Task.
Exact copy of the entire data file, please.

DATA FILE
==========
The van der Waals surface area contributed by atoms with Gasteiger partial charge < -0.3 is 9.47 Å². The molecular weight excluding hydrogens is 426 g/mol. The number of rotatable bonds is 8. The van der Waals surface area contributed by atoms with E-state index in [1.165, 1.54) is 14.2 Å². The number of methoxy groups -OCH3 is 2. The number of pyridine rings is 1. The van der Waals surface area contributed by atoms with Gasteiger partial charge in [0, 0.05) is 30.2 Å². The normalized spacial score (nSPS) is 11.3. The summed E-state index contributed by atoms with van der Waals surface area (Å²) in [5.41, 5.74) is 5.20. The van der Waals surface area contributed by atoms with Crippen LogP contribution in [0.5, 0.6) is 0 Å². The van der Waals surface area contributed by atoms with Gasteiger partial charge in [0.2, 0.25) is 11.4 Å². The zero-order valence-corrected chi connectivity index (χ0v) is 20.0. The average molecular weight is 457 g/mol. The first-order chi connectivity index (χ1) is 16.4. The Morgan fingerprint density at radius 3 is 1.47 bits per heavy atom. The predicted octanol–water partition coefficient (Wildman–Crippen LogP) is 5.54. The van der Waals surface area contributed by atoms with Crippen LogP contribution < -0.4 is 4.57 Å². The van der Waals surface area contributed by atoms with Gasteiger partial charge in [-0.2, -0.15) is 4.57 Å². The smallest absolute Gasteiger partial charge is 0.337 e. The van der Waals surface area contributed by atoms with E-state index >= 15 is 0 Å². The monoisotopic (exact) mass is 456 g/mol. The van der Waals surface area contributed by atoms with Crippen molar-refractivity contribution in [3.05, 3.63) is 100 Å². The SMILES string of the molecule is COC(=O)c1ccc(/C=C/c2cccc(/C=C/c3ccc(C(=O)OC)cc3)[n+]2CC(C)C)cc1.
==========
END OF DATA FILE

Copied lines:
The van der Waals surface area contributed by atoms with Gasteiger partial charge < -0.3 is 9.47 Å². The molecular weight excluding hydrogens is 426 g/mol. The number of rotatable bonds is 8. The van der Waals surface area contributed by atoms with E-state index in [1.165, 1.54) is 14.2 Å². The number of methoxy groups -OCH3 is 2. The number of pyridine rings is 1. The van der Waals surface area contributed by atoms with Gasteiger partial charge in [0, 0.05) is 30.2 Å². The normalized spacial score (nSPS) is 11.3. The summed E-state index contributed by atoms with van der Waals surface area (Å²) in [5.41, 5.74) is 5.20. The van der Waals surface area contributed by atoms with Crippen LogP contribution in [0.5, 0.6) is 0 Å². The van der Waals surface area contributed by atoms with Gasteiger partial charge in [0.2, 0.25) is 11.4 Å². The zero-order valence-corrected chi connectivity index (χ0v) is 20.0. The average molecular weight is 457 g/mol. The first-order chi connectivity index (χ1) is 16.4. The Morgan fingerprint density at radius 3 is 1.47 bits per heavy atom. The predicted octanol–water partition coefficient (Wildman–Crippen LogP) is 5.54. The van der Waals surface area contributed by atoms with Crippen LogP contribution < -0.4 is 4.57 Å². The van der Waals surface area contributed by atoms with Gasteiger partial charge in [-0.2, -0.15) is 4.57 Å². The smallest absolute Gasteiger partial charge is 0.337 e. The van der Waals surface area contributed by atoms with E-state index >= 15 is 0 Å². The monoisotopic (exact) mass is 456 g/mol. The van der Waals surface area contributed by atoms with Crippen molar-refractivity contribution in [3.05, 3.63) is 100 Å². The SMILES string of the molecule is COC(=O)c1ccc(/C=C/c2cccc(/C=C/c3ccc(C(=O)OC)cc3)[n+]2CC(C)C)cc1.